‘Wrong horse’ drama at Yarmouth

Action unfolds at Yarmouth.

Controversy reigned at Yarmouth when it was discovered that the Charlie McBride-trained Mandarin Princess, winner of the opening two-year-old race, was in fact stablemate Millie's Kiss.

The mistake was only discovered after the 50/1 outsider had overturned the 4/6 hot-pot Fyre Cay on her racecourse debut in the six-furlong novice auction stakes for juveniles.

Millie's Kiss, a three-year-old with plenty of racecourse experience, was due to run in the nine-furlong handicap later on the card but was subsequently withdrawn.

A report issued by the British Horseracing Authority: "The stewards held an inquiry to consider the circumstances surrounding the identification of the winner, Mandarin Princess, trained by Philip (Charlie) McBride, which was presented at the sampling unit for routine testing.

"The scan identified the horse to be Millie's Kiss, the trainer's other runner in race four.

"They interviewed the trainer, the stable groom, the veterinary officer and the equine welfare integrity officer responsible for the sampling unit.

"Having heard their evidence they referred the matter to the head office of the British Horseracing Authority and ordered Millie's Kiss to be withdrawn from race four."

Bookmakers Sky Bet confirmed shortly after the news broke that they would pay out on odds-on runner-up Fyre Cay, as well as the first horse past the post.

Spokesman Michael Shinners said: "This is a bizarre, virtually unprecedented incident and punters who backed the second have every right to feel hard done by.

"We feel they deserve to be paid out, so that's what we're doing.

"However, anyone backing the 'winner' did so in good faith, too, so they'll also be paid out."

Despite the wrong horse having won the race, the result is set to stand – for the time being.

Stipendiary steward Tony McGlone told At The Races: "As all horses are, they are brought into the stables and they are scanned and are allocated into their boxes.

"These two horses, trained by Charlie McBride, were given a box each.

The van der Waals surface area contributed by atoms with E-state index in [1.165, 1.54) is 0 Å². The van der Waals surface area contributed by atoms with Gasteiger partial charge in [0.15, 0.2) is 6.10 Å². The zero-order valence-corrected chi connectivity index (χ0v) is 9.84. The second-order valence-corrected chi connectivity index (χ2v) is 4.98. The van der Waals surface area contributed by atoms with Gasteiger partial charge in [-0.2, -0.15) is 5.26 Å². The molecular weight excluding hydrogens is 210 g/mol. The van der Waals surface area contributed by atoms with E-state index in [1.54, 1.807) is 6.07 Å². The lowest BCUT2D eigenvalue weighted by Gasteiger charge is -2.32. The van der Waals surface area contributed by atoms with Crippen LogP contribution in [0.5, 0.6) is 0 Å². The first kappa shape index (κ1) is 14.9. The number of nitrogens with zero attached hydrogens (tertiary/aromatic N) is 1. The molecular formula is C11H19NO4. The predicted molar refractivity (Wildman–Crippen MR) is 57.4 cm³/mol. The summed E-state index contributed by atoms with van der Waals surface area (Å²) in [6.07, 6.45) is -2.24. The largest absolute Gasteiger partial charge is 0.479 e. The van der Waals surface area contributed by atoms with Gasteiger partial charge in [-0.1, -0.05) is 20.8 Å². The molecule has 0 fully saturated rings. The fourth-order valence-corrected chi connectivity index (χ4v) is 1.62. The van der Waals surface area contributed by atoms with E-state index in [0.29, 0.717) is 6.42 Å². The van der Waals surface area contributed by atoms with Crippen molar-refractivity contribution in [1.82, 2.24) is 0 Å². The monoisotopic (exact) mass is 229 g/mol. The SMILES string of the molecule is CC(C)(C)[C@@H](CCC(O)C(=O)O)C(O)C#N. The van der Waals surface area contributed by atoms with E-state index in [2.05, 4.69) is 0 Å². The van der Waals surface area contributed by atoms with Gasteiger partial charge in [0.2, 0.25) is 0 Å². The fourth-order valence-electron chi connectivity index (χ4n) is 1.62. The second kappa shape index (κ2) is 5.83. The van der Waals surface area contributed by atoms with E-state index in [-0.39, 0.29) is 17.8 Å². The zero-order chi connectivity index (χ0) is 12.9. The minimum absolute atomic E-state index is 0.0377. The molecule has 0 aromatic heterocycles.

"Mr McBride went over to the weighing room to collect the saddle and was slightly delayed collecting it. He rushed over.

"The stable girl had taken the horse out of the stables and put it in the saddling boxes. Mr McBride put the saddle on, the horse ran, it won.

"We then sent the horse for routine testing as per normal.

"The integrity officer scanned the horse and found it to be the wrong horse. We have referred it to the British Horseracing Authority for further consideration.

"I think the BHA have got 14 days to lodge an objection to the winner. We'll obviously send a report from here and they will look into the matter."

The BHA issued the following statement: "The incident at Great Yarmouth has been referred to the BHA's head office in order that we can carry out an investigation, in accordance with our rules.

"Since we introduced the microchipping identification system an incident such as this is, as far as we are aware, unprecedented.

"The issue had not been established until after the result had been made official. After the weighed in has been declared on the racecourse, the result cannot be amended by the stewards.

"The responsibility lies with the trainer to present and run the correct horse in the race. Having said that, and while we have not seen an incident of this nature in recent times, we will of course determine what steps need to be put in place to prevent it from happening again.

"We sympathise with the betting operators and betting public who have potentially been affected by this incident."

Instances such as this are extremely rare but one such case was at Southwell in January 1996.In a case of mistaken identity, Loch Style, trained by Reg Hollinshead, ran in the name of Taniyar in the Waterford Median Auction Stakes.Loch Style had been entered to run later at the meeting but he was saddled up and sent out for the earlier race instead of his stablemate and finished seventh.Hollinshead did not realise a mistake had been made until the horse was taken into the unsaddling enclosure after the race.

Connections of Millie's Kiss expressed their sympathy for Newmarket-based McBride. John Mear, a member of the Four Winds Racing Partnership that own the three-year-old, told Press Association Sport: "We are all shocked and desperately upset for Charlie.

"It's nothing untoward. He's just made a genuine mistake. He must be absolutely heartbroken.

"When we found out Millie's Kiss had been withdrawn, we could never imagine something like this could have happened."

John Egan, who rode the 'winner' believes the stewards should have declared the race void. He said: "At the end of the day, we're all human. Mistakes happen. I feel most sorry for Charlie."

"We'll all get over it. It's one race, one horse, one day.

"I'm surprised on the day the stewards didn't make the race void or disqualify the winner.

"It was the wrong horse in the wrong race and a very simple calculation." McBride was not available for comment when contacted by Press Association Sport.

Read More at Sky Sports Racing

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